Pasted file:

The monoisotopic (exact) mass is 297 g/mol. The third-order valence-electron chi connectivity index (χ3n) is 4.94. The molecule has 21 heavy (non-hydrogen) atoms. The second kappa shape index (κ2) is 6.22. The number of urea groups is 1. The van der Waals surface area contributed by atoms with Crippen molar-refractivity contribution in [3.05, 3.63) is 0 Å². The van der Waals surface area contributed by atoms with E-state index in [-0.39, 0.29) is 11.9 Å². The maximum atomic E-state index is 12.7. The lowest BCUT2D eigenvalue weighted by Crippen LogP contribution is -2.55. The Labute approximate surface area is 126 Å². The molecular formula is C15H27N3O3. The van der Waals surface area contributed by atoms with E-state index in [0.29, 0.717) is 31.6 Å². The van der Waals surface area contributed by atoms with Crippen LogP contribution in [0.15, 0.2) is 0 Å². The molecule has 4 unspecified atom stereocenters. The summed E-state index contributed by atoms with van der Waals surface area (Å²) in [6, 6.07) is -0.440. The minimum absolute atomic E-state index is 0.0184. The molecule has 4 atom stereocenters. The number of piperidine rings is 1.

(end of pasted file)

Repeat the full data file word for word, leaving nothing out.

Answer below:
The monoisotopic (exact) mass is 297 g/mol. The third-order valence-electron chi connectivity index (χ3n) is 4.94. The molecule has 21 heavy (non-hydrogen) atoms. The second kappa shape index (κ2) is 6.22. The number of urea groups is 1. The van der Waals surface area contributed by atoms with Crippen molar-refractivity contribution in [3.05, 3.63) is 0 Å². The van der Waals surface area contributed by atoms with E-state index in [-0.39, 0.29) is 11.9 Å². The maximum atomic E-state index is 12.7. The lowest BCUT2D eigenvalue weighted by Crippen LogP contribution is -2.55. The Labute approximate surface area is 126 Å². The molecular formula is C15H27N3O3. The van der Waals surface area contributed by atoms with E-state index in [0.29, 0.717) is 31.6 Å². The van der Waals surface area contributed by atoms with Crippen LogP contribution in [0.15, 0.2) is 0 Å². The molecule has 4 unspecified atom stereocenters. The summed E-state index contributed by atoms with van der Waals surface area (Å²) in [6, 6.07) is -0.440. The minimum absolute atomic E-state index is 0.0184. The molecule has 4 atom stereocenters. The number of piperidine rings is 1.